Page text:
Carpal Tunnel: Physical Therapy Works
Nearly half of all work-related injuries are linked to carpal tunnel syndrome. Repetitive movements – such as typing on the computer – can cause pain, numbness and weakness in the wrist and hand.
Here’s the good news: physical therapy to treat carpal tunnel syndrome may be just as effective as surgery, according to a study published in the Journal of Orthopaedic & Sports Physical Therapy.
After following patients with the syndrome for one year while they received physical therapy, researchers found they achieved results comparable to patients who had surgery. However, physical therapy patients saw faster improvements at the one-month mark than the patients who had surgery.
Although surgery may be considered when the symptoms are severe, more than a third of patients do not return to work within eight weeks after an operation for carpal tunnel syndrome, according to a news release from JOSPT.
The study demonstrates that physical therapy–and particularly a combination of manual therapy of the neck and median nerve and stretching exercises–may be preferable to surgery, certainly as a starting point for treatment.
“Conservative treatment may be an intervention option for patients with carpal tunnel syndrome as a first line of management prior to or instead of surgery,” says lead author César Fernández de las Peñas, PT, PhD, DMSc, with the Department of Physical Therapy, Occupational Therapy, Rehabilitation, and Physical Medicine at Universidad Rey Juan Carlos, Alcorcón, Spain.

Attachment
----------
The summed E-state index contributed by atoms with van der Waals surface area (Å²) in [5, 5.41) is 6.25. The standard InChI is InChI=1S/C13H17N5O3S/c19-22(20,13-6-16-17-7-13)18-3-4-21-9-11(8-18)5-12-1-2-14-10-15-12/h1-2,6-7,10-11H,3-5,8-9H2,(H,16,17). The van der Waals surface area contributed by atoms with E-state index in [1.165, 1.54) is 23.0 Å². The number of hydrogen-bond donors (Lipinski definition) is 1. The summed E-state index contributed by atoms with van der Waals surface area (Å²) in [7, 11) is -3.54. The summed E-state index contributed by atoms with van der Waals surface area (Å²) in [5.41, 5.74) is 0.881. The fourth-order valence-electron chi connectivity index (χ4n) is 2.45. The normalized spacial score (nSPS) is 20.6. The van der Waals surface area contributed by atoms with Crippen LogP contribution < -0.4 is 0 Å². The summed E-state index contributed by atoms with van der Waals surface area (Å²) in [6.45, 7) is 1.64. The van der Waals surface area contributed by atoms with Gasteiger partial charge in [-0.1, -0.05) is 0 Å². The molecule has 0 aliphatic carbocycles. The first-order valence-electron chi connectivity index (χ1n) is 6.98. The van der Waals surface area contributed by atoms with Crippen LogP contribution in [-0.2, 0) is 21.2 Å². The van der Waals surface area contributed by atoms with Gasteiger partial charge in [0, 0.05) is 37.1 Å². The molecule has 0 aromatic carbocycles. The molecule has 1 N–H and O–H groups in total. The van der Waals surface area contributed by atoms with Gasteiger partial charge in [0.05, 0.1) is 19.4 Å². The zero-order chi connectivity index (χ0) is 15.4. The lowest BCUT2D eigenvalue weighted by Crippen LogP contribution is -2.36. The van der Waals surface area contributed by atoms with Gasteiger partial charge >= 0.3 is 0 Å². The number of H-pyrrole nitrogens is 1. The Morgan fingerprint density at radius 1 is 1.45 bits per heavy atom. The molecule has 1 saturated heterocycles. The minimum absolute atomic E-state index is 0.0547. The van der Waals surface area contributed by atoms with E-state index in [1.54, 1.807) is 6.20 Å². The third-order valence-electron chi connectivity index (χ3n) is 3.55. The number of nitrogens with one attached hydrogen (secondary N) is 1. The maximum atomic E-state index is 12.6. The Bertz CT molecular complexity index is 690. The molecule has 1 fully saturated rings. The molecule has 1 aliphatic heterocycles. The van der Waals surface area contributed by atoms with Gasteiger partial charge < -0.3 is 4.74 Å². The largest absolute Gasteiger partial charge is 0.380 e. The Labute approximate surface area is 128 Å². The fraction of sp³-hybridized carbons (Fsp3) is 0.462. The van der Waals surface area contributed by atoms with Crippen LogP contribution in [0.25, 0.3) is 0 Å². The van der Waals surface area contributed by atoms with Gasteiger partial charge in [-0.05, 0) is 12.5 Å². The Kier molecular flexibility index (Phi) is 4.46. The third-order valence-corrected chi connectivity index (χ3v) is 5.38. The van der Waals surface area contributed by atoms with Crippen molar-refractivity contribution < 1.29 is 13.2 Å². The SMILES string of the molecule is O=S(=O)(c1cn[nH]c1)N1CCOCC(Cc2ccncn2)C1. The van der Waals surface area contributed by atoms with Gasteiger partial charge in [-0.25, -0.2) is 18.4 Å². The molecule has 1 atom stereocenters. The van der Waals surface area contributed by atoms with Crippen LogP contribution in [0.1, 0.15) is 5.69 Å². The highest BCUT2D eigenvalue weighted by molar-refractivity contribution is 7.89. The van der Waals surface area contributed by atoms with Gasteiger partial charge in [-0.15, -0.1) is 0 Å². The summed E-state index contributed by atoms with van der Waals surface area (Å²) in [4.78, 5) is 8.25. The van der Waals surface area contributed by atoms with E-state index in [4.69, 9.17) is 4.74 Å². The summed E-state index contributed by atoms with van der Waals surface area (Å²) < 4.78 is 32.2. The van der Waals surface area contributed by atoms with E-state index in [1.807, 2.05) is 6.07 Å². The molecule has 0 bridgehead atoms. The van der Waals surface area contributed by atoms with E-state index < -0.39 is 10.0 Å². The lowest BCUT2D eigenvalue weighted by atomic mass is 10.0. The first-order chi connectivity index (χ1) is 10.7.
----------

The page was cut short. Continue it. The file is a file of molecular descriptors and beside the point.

Dr. de las Peñas and his fellow researchers studied the cases of 100 women with carpal tunnel syndrome. By random allocation, 50 women were treated with physical therapy and 50 with surgery. Patients assigned to the physical therapy group were treated with manual therapy techniques that focused on the neck and median nerve for 30 minutes, once a week, with stretching exercises at home.
After one month, the patients in the physical therapy group had better hand function during daily activities and better grip strength than the patients who had surgery. At three, six, and 12 months following treatment, patients in the surgery group were no better than those in the physical therapy group. Both groups showed similar improvements in function and grip strength. Pain also decreased similarly for patients in both groups.
The researchers conclude that physical therapy and surgery for carpal tunnel syndrome yield similar benefits one year after treatment. No improvements in cervical range of motion were observed in either patient group.
Bon Secours Physical Therapy program helps people with many other hand and wrist issues including: sports injuries, fractures, and arthritis as well as carpal tunnel syndrome. Our team is not limited to hand problems, however. For a full overview of our services, please visit us at www.bonsecoursphysicaltherapy.com.